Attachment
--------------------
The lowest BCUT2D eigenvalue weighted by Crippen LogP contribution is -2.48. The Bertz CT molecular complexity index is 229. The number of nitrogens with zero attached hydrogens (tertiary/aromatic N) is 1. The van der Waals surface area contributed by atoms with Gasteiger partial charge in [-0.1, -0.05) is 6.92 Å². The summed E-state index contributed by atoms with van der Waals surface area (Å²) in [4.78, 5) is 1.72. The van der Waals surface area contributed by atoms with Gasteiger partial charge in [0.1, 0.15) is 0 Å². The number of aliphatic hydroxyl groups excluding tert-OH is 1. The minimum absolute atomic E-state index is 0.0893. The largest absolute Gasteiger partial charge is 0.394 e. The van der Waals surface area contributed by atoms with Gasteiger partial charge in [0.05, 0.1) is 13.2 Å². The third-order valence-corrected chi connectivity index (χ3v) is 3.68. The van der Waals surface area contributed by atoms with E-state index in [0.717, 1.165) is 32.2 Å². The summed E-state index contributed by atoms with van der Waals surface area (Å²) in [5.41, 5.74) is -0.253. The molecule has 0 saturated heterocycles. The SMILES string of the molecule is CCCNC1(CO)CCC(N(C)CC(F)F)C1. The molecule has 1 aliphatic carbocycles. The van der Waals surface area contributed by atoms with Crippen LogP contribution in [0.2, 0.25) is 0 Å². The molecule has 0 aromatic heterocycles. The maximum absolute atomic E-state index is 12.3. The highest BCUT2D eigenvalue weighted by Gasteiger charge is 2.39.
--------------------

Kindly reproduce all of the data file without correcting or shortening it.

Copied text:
The lowest BCUT2D eigenvalue weighted by Crippen LogP contribution is -2.48. The Bertz CT molecular complexity index is 229. The number of nitrogens with zero attached hydrogens (tertiary/aromatic N) is 1. The van der Waals surface area contributed by atoms with Gasteiger partial charge in [-0.1, -0.05) is 6.92 Å². The summed E-state index contributed by atoms with van der Waals surface area (Å²) in [4.78, 5) is 1.72. The van der Waals surface area contributed by atoms with Gasteiger partial charge in [0.1, 0.15) is 0 Å². The number of aliphatic hydroxyl groups excluding tert-OH is 1. The minimum absolute atomic E-state index is 0.0893. The largest absolute Gasteiger partial charge is 0.394 e. The van der Waals surface area contributed by atoms with Gasteiger partial charge in [0.05, 0.1) is 13.2 Å². The third-order valence-corrected chi connectivity index (χ3v) is 3.68. The van der Waals surface area contributed by atoms with E-state index in [0.717, 1.165) is 32.2 Å². The summed E-state index contributed by atoms with van der Waals surface area (Å²) in [5.41, 5.74) is -0.253. The molecule has 0 saturated heterocycles. The SMILES string of the molecule is CCCNC1(CO)CCC(N(C)CC(F)F)C1. The molecule has 1 aliphatic carbocycles. The van der Waals surface area contributed by atoms with Crippen LogP contribution in [0.2, 0.25) is 0 Å². The molecule has 0 aromatic heterocycles. The maximum absolute atomic E-state index is 12.3. The highest BCUT2D eigenvalue weighted by Gasteiger charge is 2.39.